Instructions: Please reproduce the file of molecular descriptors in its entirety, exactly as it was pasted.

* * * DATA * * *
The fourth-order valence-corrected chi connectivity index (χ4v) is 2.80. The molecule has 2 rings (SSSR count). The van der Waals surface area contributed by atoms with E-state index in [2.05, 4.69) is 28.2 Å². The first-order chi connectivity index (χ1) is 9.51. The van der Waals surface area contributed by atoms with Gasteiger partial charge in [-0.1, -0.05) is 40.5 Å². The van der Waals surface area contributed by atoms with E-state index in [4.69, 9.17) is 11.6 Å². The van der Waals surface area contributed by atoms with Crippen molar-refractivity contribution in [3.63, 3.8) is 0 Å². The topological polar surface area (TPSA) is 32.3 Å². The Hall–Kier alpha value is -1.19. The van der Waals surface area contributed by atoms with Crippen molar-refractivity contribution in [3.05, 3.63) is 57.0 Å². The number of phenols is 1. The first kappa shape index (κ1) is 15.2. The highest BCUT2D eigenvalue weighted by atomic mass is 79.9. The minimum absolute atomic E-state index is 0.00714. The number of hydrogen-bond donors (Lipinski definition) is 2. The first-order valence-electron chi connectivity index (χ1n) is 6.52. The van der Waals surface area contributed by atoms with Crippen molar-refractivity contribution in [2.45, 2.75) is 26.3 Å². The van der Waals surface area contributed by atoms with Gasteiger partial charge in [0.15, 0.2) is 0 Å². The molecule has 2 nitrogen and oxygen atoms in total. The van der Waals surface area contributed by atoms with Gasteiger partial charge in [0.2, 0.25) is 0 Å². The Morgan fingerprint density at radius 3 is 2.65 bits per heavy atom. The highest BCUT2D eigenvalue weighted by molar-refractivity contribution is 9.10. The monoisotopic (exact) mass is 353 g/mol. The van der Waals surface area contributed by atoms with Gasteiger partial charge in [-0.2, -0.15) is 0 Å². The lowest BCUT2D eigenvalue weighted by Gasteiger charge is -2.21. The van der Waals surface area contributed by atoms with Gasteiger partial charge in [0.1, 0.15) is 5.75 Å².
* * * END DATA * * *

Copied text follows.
The fourth-order valence-corrected chi connectivity index (χ4v) is 2.80. The molecule has 2 rings (SSSR count). The van der Waals surface area contributed by atoms with E-state index in [2.05, 4.69) is 28.2 Å². The first-order chi connectivity index (χ1) is 9.51. The van der Waals surface area contributed by atoms with Gasteiger partial charge in [-0.1, -0.05) is 40.5 Å². The van der Waals surface area contributed by atoms with E-state index in [4.69, 9.17) is 11.6 Å². The van der Waals surface area contributed by atoms with Crippen molar-refractivity contribution in [3.63, 3.8) is 0 Å². The topological polar surface area (TPSA) is 32.3 Å². The Hall–Kier alpha value is -1.19. The van der Waals surface area contributed by atoms with Crippen molar-refractivity contribution in [3.05, 3.63) is 57.0 Å². The number of phenols is 1. The first kappa shape index (κ1) is 15.2. The highest BCUT2D eigenvalue weighted by atomic mass is 79.9. The minimum absolute atomic E-state index is 0.00714. The number of hydrogen-bond donors (Lipinski definition) is 2. The first-order valence-electron chi connectivity index (χ1n) is 6.52. The van der Waals surface area contributed by atoms with Crippen molar-refractivity contribution in [2.45, 2.75) is 26.3 Å². The van der Waals surface area contributed by atoms with Gasteiger partial charge in [0.15, 0.2) is 0 Å². The molecule has 2 nitrogen and oxygen atoms in total. The van der Waals surface area contributed by atoms with Gasteiger partial charge in [0.2, 0.25) is 0 Å². The Morgan fingerprint density at radius 3 is 2.65 bits per heavy atom. The highest BCUT2D eigenvalue weighted by molar-refractivity contribution is 9.10. The monoisotopic (exact) mass is 353 g/mol. The van der Waals surface area contributed by atoms with Gasteiger partial charge in [-0.2, -0.15) is 0 Å². The lowest BCUT2D eigenvalue weighted by Gasteiger charge is -2.21. The van der Waals surface area contributed by atoms with Gasteiger partial charge in [0.1, 0.15) is 5.75 Å².